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Ugo Aliogo and Shalom Uzochukwu
With the continued weakening of the naira and the knock on effect on other areas of the economy, the Chief Commercial Officer, Prosperis Holdings, Mr. Efe Shaire, has expressed concerns over the continued double-digit inflation, noting that the trend is not likely to change in the remaining period of the year.
Shaire, who disclosed this yesterday in an interview with THISDAY, said it is expedient to clarify that it is the year-on-year inflation rate that dropped by 0.38% (from 17.01% to 16.63%) while the month-on-month index actually increased further by 1.15%, “this implies that inflation is still on the rise even though the trend from last year was worse month-on-month than the corresponding period this year.”
He also noted that with the Consumer Price Index (“CPI”) which is the speed at which the prices of the goods and services bought by households rise or fall was 344.7 as at October last year and currently stands at an all-time high of 396 at the moment.
He further explained that as the prices of these essential commodities such as power bills, cost of gas, passenger transport, and others increases, there is a cost-push effect on inflation and the producers of inelastic commodities such as food, hospital services, and clothing are able to push the burden to the final consumer, who in turn requirehigher wages to keep up with their basic consumption needs.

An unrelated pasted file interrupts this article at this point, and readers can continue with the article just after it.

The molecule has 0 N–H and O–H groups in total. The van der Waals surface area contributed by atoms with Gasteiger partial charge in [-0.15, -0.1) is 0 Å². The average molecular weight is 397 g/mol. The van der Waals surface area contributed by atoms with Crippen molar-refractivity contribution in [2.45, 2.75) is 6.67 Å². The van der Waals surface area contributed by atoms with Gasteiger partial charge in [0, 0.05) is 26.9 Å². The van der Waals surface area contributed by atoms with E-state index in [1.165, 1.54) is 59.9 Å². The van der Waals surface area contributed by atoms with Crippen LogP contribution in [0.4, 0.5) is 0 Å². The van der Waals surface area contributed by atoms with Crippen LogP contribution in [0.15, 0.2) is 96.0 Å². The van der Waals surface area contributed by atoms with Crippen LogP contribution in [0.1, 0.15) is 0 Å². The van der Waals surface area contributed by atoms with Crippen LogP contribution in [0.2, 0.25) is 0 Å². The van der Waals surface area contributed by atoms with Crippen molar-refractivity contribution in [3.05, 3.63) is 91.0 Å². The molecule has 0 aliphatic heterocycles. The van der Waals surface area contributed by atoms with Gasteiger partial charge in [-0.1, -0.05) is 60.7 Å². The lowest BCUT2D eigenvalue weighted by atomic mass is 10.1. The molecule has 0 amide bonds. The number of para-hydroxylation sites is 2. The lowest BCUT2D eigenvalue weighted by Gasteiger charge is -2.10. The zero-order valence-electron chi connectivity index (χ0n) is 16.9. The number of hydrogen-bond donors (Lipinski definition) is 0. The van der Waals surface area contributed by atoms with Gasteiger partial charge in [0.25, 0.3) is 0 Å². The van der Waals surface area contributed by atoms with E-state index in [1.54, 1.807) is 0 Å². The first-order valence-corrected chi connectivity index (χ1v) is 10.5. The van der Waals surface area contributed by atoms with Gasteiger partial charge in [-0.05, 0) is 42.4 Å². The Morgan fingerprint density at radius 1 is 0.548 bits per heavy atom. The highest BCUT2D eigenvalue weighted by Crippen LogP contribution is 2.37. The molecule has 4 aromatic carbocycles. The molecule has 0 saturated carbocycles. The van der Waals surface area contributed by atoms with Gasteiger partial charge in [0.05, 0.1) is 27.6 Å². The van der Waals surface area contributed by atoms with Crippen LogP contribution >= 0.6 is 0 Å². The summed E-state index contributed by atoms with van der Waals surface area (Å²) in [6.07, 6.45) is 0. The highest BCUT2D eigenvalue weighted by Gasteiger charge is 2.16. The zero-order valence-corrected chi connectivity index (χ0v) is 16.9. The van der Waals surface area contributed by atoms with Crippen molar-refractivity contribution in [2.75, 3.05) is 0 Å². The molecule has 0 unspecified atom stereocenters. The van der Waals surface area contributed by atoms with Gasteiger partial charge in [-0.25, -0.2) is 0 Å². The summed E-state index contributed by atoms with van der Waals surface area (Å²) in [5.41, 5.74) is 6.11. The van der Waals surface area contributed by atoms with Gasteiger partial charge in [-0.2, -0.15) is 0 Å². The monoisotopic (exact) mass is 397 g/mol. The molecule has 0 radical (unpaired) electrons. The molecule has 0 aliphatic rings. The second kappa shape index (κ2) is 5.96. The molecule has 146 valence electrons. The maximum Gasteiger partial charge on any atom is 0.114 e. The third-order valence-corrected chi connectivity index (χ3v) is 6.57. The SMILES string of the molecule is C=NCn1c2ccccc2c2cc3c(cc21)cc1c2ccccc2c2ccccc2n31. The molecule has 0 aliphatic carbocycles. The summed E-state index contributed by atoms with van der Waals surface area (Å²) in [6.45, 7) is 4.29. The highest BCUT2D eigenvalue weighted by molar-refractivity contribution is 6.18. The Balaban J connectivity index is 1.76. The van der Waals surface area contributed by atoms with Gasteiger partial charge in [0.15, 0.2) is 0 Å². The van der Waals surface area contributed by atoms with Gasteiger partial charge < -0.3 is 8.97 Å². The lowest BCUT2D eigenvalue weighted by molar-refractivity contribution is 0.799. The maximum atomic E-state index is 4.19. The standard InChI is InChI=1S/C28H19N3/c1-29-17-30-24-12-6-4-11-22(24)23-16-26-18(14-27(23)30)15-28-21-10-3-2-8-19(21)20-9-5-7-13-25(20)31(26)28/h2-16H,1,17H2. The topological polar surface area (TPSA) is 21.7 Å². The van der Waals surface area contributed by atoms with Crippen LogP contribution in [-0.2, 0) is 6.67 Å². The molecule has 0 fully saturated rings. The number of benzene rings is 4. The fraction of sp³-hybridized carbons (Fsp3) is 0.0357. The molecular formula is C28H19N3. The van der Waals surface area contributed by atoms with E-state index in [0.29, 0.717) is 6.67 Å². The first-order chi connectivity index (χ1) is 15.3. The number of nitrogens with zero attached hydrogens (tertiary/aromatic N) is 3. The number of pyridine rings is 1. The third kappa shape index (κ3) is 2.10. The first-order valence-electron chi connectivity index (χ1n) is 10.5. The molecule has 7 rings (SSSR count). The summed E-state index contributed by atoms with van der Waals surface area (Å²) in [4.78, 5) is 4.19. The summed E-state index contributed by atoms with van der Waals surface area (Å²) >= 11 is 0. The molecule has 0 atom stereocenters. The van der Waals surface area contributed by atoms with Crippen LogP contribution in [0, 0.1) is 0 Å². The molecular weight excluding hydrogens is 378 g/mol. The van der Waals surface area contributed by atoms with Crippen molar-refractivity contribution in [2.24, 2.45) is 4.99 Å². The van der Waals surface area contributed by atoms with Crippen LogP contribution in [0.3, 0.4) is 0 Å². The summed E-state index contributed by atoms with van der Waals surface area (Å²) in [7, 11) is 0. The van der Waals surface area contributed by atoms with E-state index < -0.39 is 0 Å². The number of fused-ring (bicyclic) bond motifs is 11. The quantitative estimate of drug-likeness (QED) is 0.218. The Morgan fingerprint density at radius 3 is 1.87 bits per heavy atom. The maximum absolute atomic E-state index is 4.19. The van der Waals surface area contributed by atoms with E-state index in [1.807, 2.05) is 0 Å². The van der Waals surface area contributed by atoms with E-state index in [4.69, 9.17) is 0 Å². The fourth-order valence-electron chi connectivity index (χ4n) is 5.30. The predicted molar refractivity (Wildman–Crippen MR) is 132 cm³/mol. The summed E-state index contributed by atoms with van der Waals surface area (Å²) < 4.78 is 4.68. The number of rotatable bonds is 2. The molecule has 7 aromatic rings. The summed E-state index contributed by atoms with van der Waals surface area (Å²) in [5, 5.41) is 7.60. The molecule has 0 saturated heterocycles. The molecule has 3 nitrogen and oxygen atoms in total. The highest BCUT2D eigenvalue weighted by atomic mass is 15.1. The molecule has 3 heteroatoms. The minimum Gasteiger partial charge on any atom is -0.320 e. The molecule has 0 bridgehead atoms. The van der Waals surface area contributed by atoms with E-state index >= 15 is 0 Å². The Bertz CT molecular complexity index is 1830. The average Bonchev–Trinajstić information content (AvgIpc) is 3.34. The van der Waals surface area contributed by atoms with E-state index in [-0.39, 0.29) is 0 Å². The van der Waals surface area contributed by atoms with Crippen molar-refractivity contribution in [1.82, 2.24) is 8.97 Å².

He hinted that because of the high rate of unemployment, it has become more difficult for consumers to shift these costs to firms.
According to him, “The views of the Statistician-General, Nigeria Bureau of Statistics (NBS), that the country is operating an imperfect economy where the prices in one market are different from another is true and it is inevitable because of the opacity of Nigeria’s commodity markets. This is further impacted by a variety of factors including security challenges and the poor state of infrastructure in certain regions.
“Even the most efficient market systems experience price differentials and arbitrage opportunities, but these are usually temporary and the market is usually able to take in new and available information and quickly adjust the market events to establish price parity.
“For the problem of multiple prices to be solved, data disseminatingplatforms and market places such as commodity exchanges must be developed for the commodity markets. It is what makes the stock market efficient. Information on the prices and volume of these commodities must be easily accessible. I do not think we need statistical computations to realize the persistent rise in prices of common commodities that we purchase on a day-to-day basis. The increase in a clear indicator of the general trend.”